A multifaceted collaboration between musicians, dancers and writers, Many Half Hours crosses borders and transcends musical genres. Born out of a partnership between South Africa’s experimental music imprint Mushroom Hour Half Hour and Scotland’s The Gallow Gate gallery, the aim of Many Half Hours is to bring together a wide range of artists from different backgrounds to create a new, singular piece of work that combines their respective experiences and skills.
Starting out as a vinyl based music show on internet radio, Mushroom Hour Half Hour evolved into a unique independent record label focusing on recording live, contemporary African music. Based in Johannesburg the label travels around Southern Africa recording a variety of artists in different spaces as well as curating once-off collaborations between artists from different genres and generations.
It is this concept that The Mushroom Hour Half Hour have brought to Glasgow in partnership with The Gallow Gate. Based at Many Studios, a creative space in Glasgow, The Gallow Gate is a platform for contemporary visual art and culture working with creatives with African and Caribbean heritage to address west-and-white-centric-thinking within the arts sector in the UK. The space also experiments with methodology by introducing play and participation to the programme to build accessibility to creative practice with their local context. Curator Natalia Palombo explains: “We designed the gallery this way to challenge what people expect from creative practice, and to try to break down barriers of access and elitism within the sector. We’ve done this largely by producing cross-arts projects, like Many Half Hours, which brings musicians into the gallery context and invites audiences into the process of making rather than focusing on ‘final/completed work’.”
Many Half Hours sees The Gallow Gate hosting three South African musicians alongside three UK based musicians and artists to collaborate, record in and around Many Studios, and for a series of live performances. The musicians and artists involved come from a variety of backgrounds and generations, and included Omar Afif, a Gnawa vocalist and musician playing the gimbri and krakebs, cellist and dancer Katie Armstrong, as well as dancer and choreographer Mele Broomes. Joining the collaboration from South Africa are the incredible Sibusile Xaba, Thabang Tabane and percussionist Dennis Magagula.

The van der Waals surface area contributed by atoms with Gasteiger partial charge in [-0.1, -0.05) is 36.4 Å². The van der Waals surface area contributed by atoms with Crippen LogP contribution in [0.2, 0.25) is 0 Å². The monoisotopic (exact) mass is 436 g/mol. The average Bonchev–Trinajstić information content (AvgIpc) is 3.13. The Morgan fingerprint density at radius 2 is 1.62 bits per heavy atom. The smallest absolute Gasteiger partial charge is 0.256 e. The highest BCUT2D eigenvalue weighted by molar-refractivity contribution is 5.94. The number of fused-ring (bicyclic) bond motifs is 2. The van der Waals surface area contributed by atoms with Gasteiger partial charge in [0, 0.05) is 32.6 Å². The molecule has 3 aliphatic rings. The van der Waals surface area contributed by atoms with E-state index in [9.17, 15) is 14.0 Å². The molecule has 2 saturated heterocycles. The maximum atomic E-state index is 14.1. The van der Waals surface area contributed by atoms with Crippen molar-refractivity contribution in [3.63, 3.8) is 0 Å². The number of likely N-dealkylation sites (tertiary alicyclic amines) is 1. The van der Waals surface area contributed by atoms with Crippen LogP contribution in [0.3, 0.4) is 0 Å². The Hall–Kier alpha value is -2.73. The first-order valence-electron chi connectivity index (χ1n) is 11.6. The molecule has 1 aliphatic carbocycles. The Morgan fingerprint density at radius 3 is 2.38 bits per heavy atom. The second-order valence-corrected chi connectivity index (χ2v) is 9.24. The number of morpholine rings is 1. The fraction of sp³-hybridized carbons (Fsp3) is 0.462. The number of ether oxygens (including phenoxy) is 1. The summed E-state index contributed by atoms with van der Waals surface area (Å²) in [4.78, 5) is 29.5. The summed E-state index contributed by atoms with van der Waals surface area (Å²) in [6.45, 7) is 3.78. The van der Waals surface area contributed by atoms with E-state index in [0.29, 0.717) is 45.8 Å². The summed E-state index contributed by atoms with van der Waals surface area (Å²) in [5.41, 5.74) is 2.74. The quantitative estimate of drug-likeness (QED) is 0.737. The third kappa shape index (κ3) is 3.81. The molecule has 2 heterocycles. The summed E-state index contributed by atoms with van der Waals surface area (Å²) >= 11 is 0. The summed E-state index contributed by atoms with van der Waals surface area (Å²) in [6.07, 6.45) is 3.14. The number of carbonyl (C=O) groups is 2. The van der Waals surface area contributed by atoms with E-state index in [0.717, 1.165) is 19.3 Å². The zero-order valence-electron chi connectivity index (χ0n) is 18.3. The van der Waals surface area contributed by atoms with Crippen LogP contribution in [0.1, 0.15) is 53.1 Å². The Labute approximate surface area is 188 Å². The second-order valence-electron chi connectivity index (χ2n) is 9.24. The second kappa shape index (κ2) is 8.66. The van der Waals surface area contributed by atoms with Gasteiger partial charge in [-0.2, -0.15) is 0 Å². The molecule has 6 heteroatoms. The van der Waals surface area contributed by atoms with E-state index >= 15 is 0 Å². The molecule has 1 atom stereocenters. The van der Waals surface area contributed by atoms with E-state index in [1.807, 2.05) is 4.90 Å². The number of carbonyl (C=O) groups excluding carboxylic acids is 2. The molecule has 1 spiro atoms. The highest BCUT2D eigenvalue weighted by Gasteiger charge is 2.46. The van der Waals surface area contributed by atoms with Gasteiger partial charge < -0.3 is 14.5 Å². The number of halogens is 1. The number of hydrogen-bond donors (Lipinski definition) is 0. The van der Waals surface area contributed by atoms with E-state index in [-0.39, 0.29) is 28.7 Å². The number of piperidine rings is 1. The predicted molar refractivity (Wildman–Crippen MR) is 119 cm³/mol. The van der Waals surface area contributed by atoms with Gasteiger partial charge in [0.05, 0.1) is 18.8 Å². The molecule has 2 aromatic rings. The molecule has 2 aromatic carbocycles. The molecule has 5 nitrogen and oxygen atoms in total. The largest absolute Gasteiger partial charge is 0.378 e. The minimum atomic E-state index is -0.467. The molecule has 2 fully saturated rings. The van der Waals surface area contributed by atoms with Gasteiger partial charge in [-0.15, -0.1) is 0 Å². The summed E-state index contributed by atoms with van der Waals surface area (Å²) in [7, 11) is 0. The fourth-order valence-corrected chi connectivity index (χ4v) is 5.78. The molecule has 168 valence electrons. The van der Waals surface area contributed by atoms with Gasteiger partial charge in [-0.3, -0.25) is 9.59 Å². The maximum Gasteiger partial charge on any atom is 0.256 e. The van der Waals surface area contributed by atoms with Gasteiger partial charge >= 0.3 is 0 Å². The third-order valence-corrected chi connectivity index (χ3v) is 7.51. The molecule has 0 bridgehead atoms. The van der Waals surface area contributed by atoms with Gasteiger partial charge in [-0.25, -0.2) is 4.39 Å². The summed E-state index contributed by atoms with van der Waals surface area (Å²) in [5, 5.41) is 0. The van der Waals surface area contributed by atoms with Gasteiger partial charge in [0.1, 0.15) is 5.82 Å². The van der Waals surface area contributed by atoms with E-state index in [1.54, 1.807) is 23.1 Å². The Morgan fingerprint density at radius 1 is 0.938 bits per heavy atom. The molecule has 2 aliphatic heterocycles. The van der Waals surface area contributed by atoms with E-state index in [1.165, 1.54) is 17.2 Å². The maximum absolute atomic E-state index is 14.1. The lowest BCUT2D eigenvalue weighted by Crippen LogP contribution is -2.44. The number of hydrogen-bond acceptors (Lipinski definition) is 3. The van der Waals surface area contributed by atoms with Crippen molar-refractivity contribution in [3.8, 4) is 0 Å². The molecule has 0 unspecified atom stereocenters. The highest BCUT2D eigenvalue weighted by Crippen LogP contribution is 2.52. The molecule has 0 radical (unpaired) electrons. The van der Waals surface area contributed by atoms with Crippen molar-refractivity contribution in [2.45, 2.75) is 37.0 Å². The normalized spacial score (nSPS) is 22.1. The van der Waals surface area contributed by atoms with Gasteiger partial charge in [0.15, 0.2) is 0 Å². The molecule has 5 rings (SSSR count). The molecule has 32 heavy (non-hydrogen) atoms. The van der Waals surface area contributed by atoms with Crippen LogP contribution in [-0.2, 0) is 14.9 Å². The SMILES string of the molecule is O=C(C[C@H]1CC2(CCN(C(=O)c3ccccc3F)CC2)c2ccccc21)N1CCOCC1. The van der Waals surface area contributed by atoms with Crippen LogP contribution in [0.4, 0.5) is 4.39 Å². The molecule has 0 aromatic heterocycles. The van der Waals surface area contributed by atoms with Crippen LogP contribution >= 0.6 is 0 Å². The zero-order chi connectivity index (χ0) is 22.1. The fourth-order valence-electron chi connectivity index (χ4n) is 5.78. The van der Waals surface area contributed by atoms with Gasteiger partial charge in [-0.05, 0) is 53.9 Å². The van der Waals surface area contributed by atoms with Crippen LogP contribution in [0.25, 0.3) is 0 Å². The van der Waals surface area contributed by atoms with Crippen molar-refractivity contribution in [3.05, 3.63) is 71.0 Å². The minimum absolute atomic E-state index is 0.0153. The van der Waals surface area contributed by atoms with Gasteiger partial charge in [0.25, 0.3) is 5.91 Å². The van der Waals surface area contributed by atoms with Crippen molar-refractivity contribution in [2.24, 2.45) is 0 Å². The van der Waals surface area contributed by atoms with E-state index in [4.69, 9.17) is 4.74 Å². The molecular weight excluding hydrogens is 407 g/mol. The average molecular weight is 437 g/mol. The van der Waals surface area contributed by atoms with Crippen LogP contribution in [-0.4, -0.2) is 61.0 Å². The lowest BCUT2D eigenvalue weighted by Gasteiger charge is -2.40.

Son of the legendary Dr Philip Tabane, who founded Malombo the group and created Malombo the sound, Thabang Tabane is a percussionist and vocalist who learned to play the drums when he was younger by watching his uncle and co-founder of Malombo, Mabi Gabriel Thobejane. From Mamelodi in Pretoria he continues the longstanding tradition of Malombo that sees the traditional sounds of South Africa, particularly that of the Pedi and Venda, fused with that of improvisational jazz.
Originating from the Kwazulu Natal midlands, Sibusile Xaba is a guitarist and vocalist that is carrying on the Maskandi/Mbaqanga tradition of his region while also forming part of South Africa’s burgeoning, dynamic jazz scene. In his music he is influenced by the likes of his first mentor, the Zulu guitar giant Madala Kunene, as well as vocal master Shaluza Max while still pushing the envelope and evolving his sounds. Under the mentorship of Thabang Tabane’s father and alongside Thabang he continues to explore the sound of Malombo widening its spectrum by including influences such as rock and other contemporary genres.
This unique cross-border collaboration has answered questions and challenged understandings surrounding non-traditional collaboration. “How will a classically trained cellist work with Southern and Northern African musicians who have grown up around music and learned through rich historical and familial traditions? And how then, does a dancer like Mele Broomes, whose style has been influenced both from her gymnast training and her Caribbean heritage intercept and interpret those sounds?” asks Natalia Palombo. “The answer to all is ‘beautifully’! It’s been incredible to see these artists come together over the last few days and find a seamless flow within the group, borrowing rhythms and language to build new work,” she says.
Apart from the three public sharings which formed part of the residency, the artists also performed at The Art School as part of Creative Mornings, the Transmission Gallery as part of The Other’d Artist/s show and Subcity Radio.
While the collaboration and live performances were only transient, the recordings will be hosted on the Mushroom Hour Half Hour site.
Final sharing courtesy of Many Studios and shot by Iman Tajik.
‘This article forms part of content created for the British Council Connect ZA 2017 Programme. To find out more about the programme click here.’